Looking at the world of media: from music to RIA.

MySpace + Snocap = profit?

September 7th, 2006 Posted in Digital Rights Management, Distribution, Music

Recently MySpace (like you really need a link) announced that they are seriously looking into providing a for-sale digital music service:

"The goal is to be one of the biggest digital music stores out there," MySpace co-founder Chris DeWolfe told news agency Reuters.
– "MySpace set to sell music online" BBC News

Initial reports are saying that it will still be a "trial" but with comments like this I have no doubt it will quickly go beyond trial and into full swing.  With the announcement that MySpace will begin offering music sale services they also announced a new partnership with Snocap to provide the service. PaidContent.org has stated that the deal with Snocap is not based around money but "to gain equity in Snocap as it drives distribution."

A while back (Novemeber 15th 2005 to be exact) MySpace and Interscope launched MySpace Records first volume compellation.  It was their intention to leverage the existing artist base and form a label to sell the artists music via physical distribution. The initial release drew a lot of press attention but in many peoples minds it was a flop and that was pretty much the last we heard of it.

It looks like they are re-approaching the same idea of leveraging the artist base. What is interesting to me is how they use Snocap’s services to do this. At the moment we don’t know how MySpace plans to integrate the services. Will it be an admin panel the artists enable via the site?  Do artists get to set the rate?  What is the percentage fee?  Does anyone get to use it?  How will MySpace monitor pirated material?  What about copyright infringement with samples?  There are a ton of questions for lawyers, but in my mind the biggest question is how easy will it be to use both as an artist and as a consumer?  I guess we just have to wait and see.

So this brings up another point… what is Snocap?  I am sure most of you have heard of it or at least know that it was started by Shawn Fanning (aka the inventor of Napster) but what does Snocap do?  Niki asked me that question yesterday and I honestly didn’t have an answer, so I decided to read up on it.

Snocap is what I like to refer to as a digital distribution service (DDS), they do more then that but this seems to be the best base description.  So what is a DDS?  It is a relatively new service that is actually based on the old distribution model.  In the old world (physical sales) you had this chain of command: artist -> label -> distribution service -> storefront -> customer.  The only way for a label to get their music to a store was through the critical distribution service.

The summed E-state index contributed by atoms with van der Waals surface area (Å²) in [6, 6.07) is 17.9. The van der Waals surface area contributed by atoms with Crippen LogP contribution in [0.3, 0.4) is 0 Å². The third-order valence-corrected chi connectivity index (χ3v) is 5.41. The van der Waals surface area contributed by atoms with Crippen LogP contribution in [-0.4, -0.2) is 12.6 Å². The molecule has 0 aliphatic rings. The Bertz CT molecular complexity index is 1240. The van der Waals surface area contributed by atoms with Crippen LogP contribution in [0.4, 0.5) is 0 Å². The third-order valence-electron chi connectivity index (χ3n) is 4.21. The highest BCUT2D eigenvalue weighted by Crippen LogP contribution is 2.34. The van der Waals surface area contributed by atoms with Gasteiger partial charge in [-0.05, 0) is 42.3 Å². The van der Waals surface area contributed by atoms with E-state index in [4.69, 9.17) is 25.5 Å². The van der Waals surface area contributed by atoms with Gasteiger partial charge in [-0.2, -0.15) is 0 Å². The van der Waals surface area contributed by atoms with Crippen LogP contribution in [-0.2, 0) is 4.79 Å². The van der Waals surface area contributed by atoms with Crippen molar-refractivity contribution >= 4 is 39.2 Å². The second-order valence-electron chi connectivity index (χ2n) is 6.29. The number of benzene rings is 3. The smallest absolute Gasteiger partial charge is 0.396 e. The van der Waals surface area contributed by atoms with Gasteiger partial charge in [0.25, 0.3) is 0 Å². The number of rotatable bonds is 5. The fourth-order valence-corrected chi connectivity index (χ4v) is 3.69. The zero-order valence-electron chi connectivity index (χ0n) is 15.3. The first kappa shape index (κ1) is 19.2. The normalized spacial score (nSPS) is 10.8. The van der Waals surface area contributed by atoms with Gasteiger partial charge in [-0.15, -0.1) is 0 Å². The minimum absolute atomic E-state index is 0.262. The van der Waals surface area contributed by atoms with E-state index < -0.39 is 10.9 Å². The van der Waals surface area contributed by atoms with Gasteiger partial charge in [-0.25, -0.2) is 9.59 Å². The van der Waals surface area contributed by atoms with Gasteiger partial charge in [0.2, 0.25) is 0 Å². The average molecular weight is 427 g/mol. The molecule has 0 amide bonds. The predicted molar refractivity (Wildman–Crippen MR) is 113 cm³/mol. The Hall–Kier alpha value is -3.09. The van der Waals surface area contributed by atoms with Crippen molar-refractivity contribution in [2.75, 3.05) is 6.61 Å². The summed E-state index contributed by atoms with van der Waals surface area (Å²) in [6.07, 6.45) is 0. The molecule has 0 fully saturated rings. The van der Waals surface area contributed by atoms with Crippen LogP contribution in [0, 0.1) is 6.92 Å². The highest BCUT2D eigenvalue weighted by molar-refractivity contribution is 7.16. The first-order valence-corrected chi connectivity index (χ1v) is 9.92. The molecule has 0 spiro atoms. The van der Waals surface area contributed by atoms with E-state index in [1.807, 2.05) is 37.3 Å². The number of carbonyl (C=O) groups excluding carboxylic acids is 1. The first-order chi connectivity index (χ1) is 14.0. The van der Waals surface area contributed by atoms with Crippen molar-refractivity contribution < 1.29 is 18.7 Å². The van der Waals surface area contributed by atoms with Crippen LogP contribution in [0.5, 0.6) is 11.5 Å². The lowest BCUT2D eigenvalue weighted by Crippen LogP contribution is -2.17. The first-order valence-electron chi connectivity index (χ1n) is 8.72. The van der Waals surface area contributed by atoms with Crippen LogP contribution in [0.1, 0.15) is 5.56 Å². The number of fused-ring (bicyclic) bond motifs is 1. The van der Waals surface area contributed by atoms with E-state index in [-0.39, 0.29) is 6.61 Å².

In the new world there are is not any physical services… once the digital file is made it is an infinitely replicate-able product.  In theory, there is no real need for the middle men.  This was one of the goals of Fake Science, to create a store that allows artists and labels to directly sell to their customers and no longer have to deal with all the skimming before it gets back to the creator.

Unfortunately, old models are hard to change, theories don’t always work and companies really don’t want to lose their stake in an industry.  This means that a "new" kind of service has been created, the DDS.  Companies like The Orchard, IODA, and Snocap are coming into existence to help labels get content into the stores.  This is good and bad.  Bad because we once again have a middle man taking a percentage of the sales before it gets to the label and ultimately the artist.  Good, because the label now has only one point of contact to get their material into many different store fronts.  I have a personal aversion to DDS’s but I understand why they are coming into existence…  anyway, that’s a whole other topic.

Back to Snocap.  Snocap is a DDS that works with independent artists, indie labels and major labels.  They provide store licensing, track management, media type (between MP3 and WMA formats) and also optional DRM management (if they choose WMA).  Stores (or even p2p services) who use Snocap now have access to the catalog and can sell the music if they follow the Snocap requirements.  Snocap also provides the ability for an artist to create their own storefront and then make sales through Snocap.

At the core Snocap is a DDS but they also provide a lot of other services for artists and labels that many of the new DDSs are not (yet).  Overall its an interesting model, so much so that a lot of the Majors are providing content to Snocap, so I can see why MySpace has decided to go with them.  I will be interested to see if MySpace allows other DDSs to provide licensing rights directly to MySpace or if you have to go through Snocap.

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